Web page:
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Cephalopod NeurobiologyNeuroscience Studies in Squid, Octopus and Cuttlefish$
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N. Joan Abbott, Roddy Williamson, and Linda Maddock

Print publication date: 1995

Print ISBN-13: 9780198547907

Published to Oxford Scholarship Online: March 2012

DOI: 10.1093/acprof:oso/9780198547907.001.0001

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PRINTED FROM OXFORD SCHOLARSHIP ONLINE (oxford.universitypressscholarship.com). (c) Copyright Oxford University Press, 2021. All Rights Reserved. An individual user may print out a PDF of a single chapter of a monograph in OSO for personal use. date: 12 April 2021

The pharmacology of receptors present on squid giant axon Schwann cells

The pharmacology of receptors present on squid giant axon Schwann cells

(p.213) 15 The pharmacology of receptors present on squid giant axon Schwann cells
Cephalopod Neurobiology

Peter D. Evans

Vincenzina Reale

Rosa Maria Merzon

Jorge Villegas

Oxford University Press

The adaxonal Schwann cells of the squid giant axon possess a range of receptors for classical neurotransmitters. When activated, these receptors either alter the membrane potential of the Schwann cell or modulate its responsiveness to other inputs. A complex cascade of events is involved in signalling between the giant axon and its surrounding Schwann cells, involving the release of glutamate from the axon, to act on receptors on the Schwann cells, which mediate a release of endogenous acetylcholine. The latter molecule then feeds back to activate nicotinic cholinergic receptors on the Schwann cells, which initiate the production of a long-lasting hyperpolarization of the Schwann cell membrane. The modulation of this cascade of events by a range of biogenic amines and neuropeptides is reviewed. Recent evidence for the presence of both N-methyl-D-aspartate (NMDA) and non-NMDA type glutamate receptors on the Schwann cells is discussed in this chapter, together with evidence for the presence of an active uptake system for L-glutamate in this preparation. The activation of the NMDA receptors associated with the slow depolarization develops slowly during a prolonged exposure to glutamate and initiates a longlasting change in the responsiveness of the Schwann cell to further applications of glutamate. The co-release of acetylcholine and a vasoactive intestinal polypeptide-like peptide from the Schwann cells is also considered. Finally, the physiological roles of the different receptor systems present on the Schwann cells is discussed.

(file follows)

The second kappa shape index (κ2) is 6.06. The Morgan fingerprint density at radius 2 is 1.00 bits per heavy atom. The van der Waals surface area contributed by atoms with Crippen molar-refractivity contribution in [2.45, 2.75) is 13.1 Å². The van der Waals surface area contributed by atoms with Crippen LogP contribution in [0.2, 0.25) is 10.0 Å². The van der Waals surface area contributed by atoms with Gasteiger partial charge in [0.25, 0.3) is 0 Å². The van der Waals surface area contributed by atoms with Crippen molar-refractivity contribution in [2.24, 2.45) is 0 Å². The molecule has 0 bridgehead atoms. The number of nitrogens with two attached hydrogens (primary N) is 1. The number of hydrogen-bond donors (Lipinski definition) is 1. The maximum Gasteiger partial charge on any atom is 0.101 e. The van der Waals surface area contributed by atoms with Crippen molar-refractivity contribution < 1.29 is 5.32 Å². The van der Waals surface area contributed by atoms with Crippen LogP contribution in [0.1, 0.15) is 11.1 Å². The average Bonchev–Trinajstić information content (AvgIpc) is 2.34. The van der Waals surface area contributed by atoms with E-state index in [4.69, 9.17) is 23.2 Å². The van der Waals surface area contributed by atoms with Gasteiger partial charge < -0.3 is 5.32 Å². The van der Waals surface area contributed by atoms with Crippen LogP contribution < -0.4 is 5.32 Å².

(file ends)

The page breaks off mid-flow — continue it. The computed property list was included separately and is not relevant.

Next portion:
Keywords:   Schwann cells, glutamate receptors, giant axon possess, neurotransmitters, N-methyl-D-aspartate, vasoactive intestinal polypeptide

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